Animal-totem-designs

Our Ancient Ones put animal-totem-designs on every household and personal item. Artists today use these same designs and flourish. For your reference in context, below is a mere introduction to our larger than life culture in respectful attitude to our peoples history. Note the scope of use for designs of animal-totems.





Buildings

The video clip below is of the Museum of Anthropology in Vancouver and shows the breadth of scope of our Ancient Ones dedicated skill to create abstract totems of animal designs.





Designs are not limited to poles. Traditional ceremonial regalia display intricate abstract animal designs as symbols on clothing and different carving mediums:

  • Chilkat blanket
  • Button Blankets
  • woven hats made of the cambium layer of cedar trees
  • vests
  • spoons
  • baskets
  • vases
  • hand drums
  • pottery
  • paintings
  • stone sculptures
  • buildings



Take a look at the video clip below for examples of animal-totem-designs on ceremonial regalia.




One icon still generating academic and commercial interest is the monolithic totem pole. Even today there are First Nations communities whose totems draw global tourist interest. Some tourists are so enchanted that they even drive to different communities just to see them. Check out the video clip below for a good example.


Gitanyow First Nations community Totem Poles



Traditional totem designs on poles are a historical record of a family’s or Clan’s Story of Origin and Survival. The stories are riveting to me as the element of supernatural is perfectly expressed.

Education Programs

Today more and more institutions include First Nations culture as a curriculum component that's available to non-First Nations students. Even some universities in both Canada and the U.S., offer studies to a Ph.D. level such as the longhouse at the First Nations House of Learning at U.B.C. in Vancouver.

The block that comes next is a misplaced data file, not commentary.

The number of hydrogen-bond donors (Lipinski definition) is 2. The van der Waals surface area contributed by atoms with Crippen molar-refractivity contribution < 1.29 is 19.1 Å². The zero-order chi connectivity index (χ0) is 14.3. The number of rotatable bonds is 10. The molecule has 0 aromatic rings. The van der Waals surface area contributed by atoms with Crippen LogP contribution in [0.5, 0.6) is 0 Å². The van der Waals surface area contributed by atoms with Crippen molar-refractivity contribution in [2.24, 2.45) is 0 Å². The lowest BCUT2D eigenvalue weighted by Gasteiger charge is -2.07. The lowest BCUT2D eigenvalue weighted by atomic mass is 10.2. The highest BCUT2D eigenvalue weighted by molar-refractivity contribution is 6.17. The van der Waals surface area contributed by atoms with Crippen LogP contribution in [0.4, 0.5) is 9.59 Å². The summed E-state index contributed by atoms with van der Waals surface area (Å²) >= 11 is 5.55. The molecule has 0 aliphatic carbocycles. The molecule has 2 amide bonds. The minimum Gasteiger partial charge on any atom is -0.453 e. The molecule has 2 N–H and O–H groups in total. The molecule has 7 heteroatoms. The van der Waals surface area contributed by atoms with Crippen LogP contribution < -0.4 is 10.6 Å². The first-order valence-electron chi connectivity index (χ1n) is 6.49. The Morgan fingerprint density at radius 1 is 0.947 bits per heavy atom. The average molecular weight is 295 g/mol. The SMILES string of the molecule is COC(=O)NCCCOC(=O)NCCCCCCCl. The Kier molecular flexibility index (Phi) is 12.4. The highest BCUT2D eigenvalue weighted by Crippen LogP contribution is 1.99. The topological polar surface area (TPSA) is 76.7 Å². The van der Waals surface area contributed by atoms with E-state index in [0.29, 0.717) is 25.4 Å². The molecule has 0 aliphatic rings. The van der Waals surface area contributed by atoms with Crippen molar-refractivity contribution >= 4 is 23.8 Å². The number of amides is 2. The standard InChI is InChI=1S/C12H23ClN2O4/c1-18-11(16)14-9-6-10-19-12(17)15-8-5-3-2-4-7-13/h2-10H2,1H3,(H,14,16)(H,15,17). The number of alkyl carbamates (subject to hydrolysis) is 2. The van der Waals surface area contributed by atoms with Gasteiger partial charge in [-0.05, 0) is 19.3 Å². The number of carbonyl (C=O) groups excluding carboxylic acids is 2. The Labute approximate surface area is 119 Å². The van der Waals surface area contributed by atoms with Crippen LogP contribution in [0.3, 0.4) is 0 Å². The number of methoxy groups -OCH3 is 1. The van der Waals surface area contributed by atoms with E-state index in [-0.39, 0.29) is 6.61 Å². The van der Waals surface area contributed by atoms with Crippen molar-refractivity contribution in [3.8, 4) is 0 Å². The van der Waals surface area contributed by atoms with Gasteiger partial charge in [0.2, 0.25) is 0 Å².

It takes skill, knowledge, commitment and dedication to be an First Nations artist. Some elementary schools invite artists who are willing to share their gift and skills to work with students. That's when students can learn to drum, dance, sing, and how to make and use regalia. Even some institutions host a potlatch and serve a traditional menu. It's exciting to see a cultural play because they encapsulate our larger-than-life culture. The artist below is an example of my cousin, a Master Carver, now deceased, who visited elementary schools. Victor Reece, Tsimpsian First Nations Master Mask Carver





Below is my Uncle Sam, a Haisla Master Carver with a global following.
Chief Tsa-ci, Sammy Robinson, Master Carver, X'aisla First Nation

Potlatch

Even when religions asked the existing intolerant federal government to ban the potlatch (and sun dance) ceremony's between 1884 to 1951, they did not disappear. Instead they went 'underground' to survive as you'll see in the video clip below.





The first to loot our cultural wealth was Franz Boaz an archeologist who dug up grave sites up and down our coastline for the Smithsonian Institute who paid him. Today the institute boasts the largest 'collection' of our Ancient Ones and even has the bones of our Ancient Ones. Some nations and communities are Repatriating their Ancestors bones for long overdue and rightful burial.

Today even Canada’s capital city of Ottawa has a Museum of History that boasts 'collections' of Our Ancient Ones as you'll see in the below video.





In the city of Vancouver at the University of B.C.'s Museum of Anthropology there are abstract designs of Our Ancient Ones has works of current artisans like my cousin, Master Carver Lyle Wilson who has since built his own shop where he lives in Vancouver, B.C. with his own family.





And, at U.B.C. there's a magnificent beautiful traditional designed building, the First Nations House of Learning, where First Nations students enroll to dedicate time for degrees and doctorates in different faculty's. Here's an additional historical post-script for you: acceptance into campus took our people twenty years of relentless political lobbying.


I was in UBC's first ironic 'Pilot' project to see if we were 'smart enough.' Its ironic because our culture is holistic, universal and individualistic, not based on greed for money.


I choose to believe that exposure to our history from our perspective in education institutions helps to combat institutionalized racism of Apartheid.


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